Are Consumers Following Retailers to Social Networks?

By Kunz, Michelle B.; Hackworth, Brittany A. | Academy of Marketing Studies Journal, July 2011 | Go to article overview
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Are Consumers Following Retailers to Social Networks?


Kunz, Michelle B., Hackworth, Brittany A., Academy of Marketing Studies Journal


INTRODUCTION

The current economy poses many challenges for marketers and retailers. A Yankelovich Partners study (2005) found almost sixty percent of US customers find marketing to be irrelevant for them personally, and seventy percent are interested in products and services that would help block marketing attempts. Somewhat ironically, the same study also found that customers respond more favorably to marketing when they have control. Consumers are happier being a part of community, rather than the target of a marketing campaign (Cocheo, 2009). Consumers are more likely to buy something that is recommended to them, rather than when it is "marketed" to them; this is even more likely when the recommendation comes from someone that they trust.

Nielsen (2009) reported that global online video has grown 339% since 2003 and time spent viewing has increased almost 2000% In addition to the growth in the use of video, the number of online social media users has grown 87% since 2003, and the time spent on these sites has increased 883%. In the last year alone, (2008) time spent on social networking sites increased 73%. A large percentage (85%) of social media networking users want companies to interact with them using social media applications (Nail, 2009). A 2006 comScore Media Metrix report (Trusov, Bucklin, & Pauwels, 2009) indicated every second, online users in the US had visited at least one of the top fifteen social networking sites, and that approximately fifty social networking sites each had more than one million registered users. In 2007 Oser and Adepiju reported that 37 percent of the US adult internet population and 70 percent of teens used online social networking at least once per month. Predictions show that the total US social networking audience will grow to 105 million in 2011. According to Neilsen Online (2009) research, use of social networks and blogs is now the fourth most popular online category. Alex Burmaster, of Neilsen Online, stated "social networking is not just growing rapidly, it's evolving in terms of a broader audience, and compelling in functionality." One-third of Internet users report comments by consumers provided on the social media sites have been influential when they make a purchase decision, (Deatsch, 2009a), but just 11% considered advertising to be as effective. During the past year, almost half of Americans had consulted social media while shopping, and more than one-third, (37%), had done so in the past three months.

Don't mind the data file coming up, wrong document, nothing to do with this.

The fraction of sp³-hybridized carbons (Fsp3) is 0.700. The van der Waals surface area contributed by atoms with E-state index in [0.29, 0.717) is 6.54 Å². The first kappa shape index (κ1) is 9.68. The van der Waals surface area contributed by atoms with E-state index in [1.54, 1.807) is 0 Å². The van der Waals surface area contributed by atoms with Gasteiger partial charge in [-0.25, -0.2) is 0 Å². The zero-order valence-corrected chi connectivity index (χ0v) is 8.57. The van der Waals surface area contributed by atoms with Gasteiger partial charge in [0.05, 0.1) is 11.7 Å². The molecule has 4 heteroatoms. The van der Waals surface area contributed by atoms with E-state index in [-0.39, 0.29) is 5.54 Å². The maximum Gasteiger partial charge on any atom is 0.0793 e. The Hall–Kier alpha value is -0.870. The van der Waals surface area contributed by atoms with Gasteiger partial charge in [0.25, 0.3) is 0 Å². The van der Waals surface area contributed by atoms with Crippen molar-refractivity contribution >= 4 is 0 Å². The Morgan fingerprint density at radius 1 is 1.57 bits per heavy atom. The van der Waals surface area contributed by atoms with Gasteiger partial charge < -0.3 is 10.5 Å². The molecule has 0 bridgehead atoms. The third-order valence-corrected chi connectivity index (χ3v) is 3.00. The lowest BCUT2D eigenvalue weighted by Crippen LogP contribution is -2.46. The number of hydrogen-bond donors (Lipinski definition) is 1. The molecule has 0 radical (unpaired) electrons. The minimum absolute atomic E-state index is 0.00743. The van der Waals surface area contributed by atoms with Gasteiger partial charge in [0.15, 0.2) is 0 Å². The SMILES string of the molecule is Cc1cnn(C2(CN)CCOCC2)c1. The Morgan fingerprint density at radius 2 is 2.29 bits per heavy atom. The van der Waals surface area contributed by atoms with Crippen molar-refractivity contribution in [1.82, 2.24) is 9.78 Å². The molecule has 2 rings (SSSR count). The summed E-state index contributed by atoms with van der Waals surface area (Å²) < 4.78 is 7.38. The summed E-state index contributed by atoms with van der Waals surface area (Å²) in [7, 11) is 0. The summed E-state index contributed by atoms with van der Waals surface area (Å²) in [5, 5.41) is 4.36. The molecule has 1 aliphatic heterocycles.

Based upon the usage rate and statistics, there is no question that retailers are quickly incorporating the use of social networking sites into their marketing communication strategy. The use of these sites became even more advantageous as many retailers implemented the benefits of the sites' applications during the holiday season in an effort to generate revenue during this struggling economy. Many have recognized that social networking is about linking people with common interests. Companies such as American Eagle, Gap, Ice.com, Victoria's Secret, Macy's and Nike have experimented and/or incorporated the use of social networking, (Reda, 2008). The challenge for companies is learning how to use social networks to the greatest benefit. Many retailers used such social networking sites as Facebook.com, discussed later, to utilize an application that the network labels "events". Retailers such as JCPenney and Macy's, created events to encourage customers to visit their online as well as brick-and-mortar sites in order to take advantage of special promotions and sales during a specified period of time.

Results of research conducted by a team of Fellows of the Society for New Communication Research (Barnes, Cass, Getgood, Gillin, & Goosieaux, 2008) found evidence to support the significance of social networking to current promotional mix decisions. Consumers 25-55 years old, college-educated, and earning $100,000 or more are among the most savvy and sought after consumers.

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Are Consumers Following Retailers to Social Networks?
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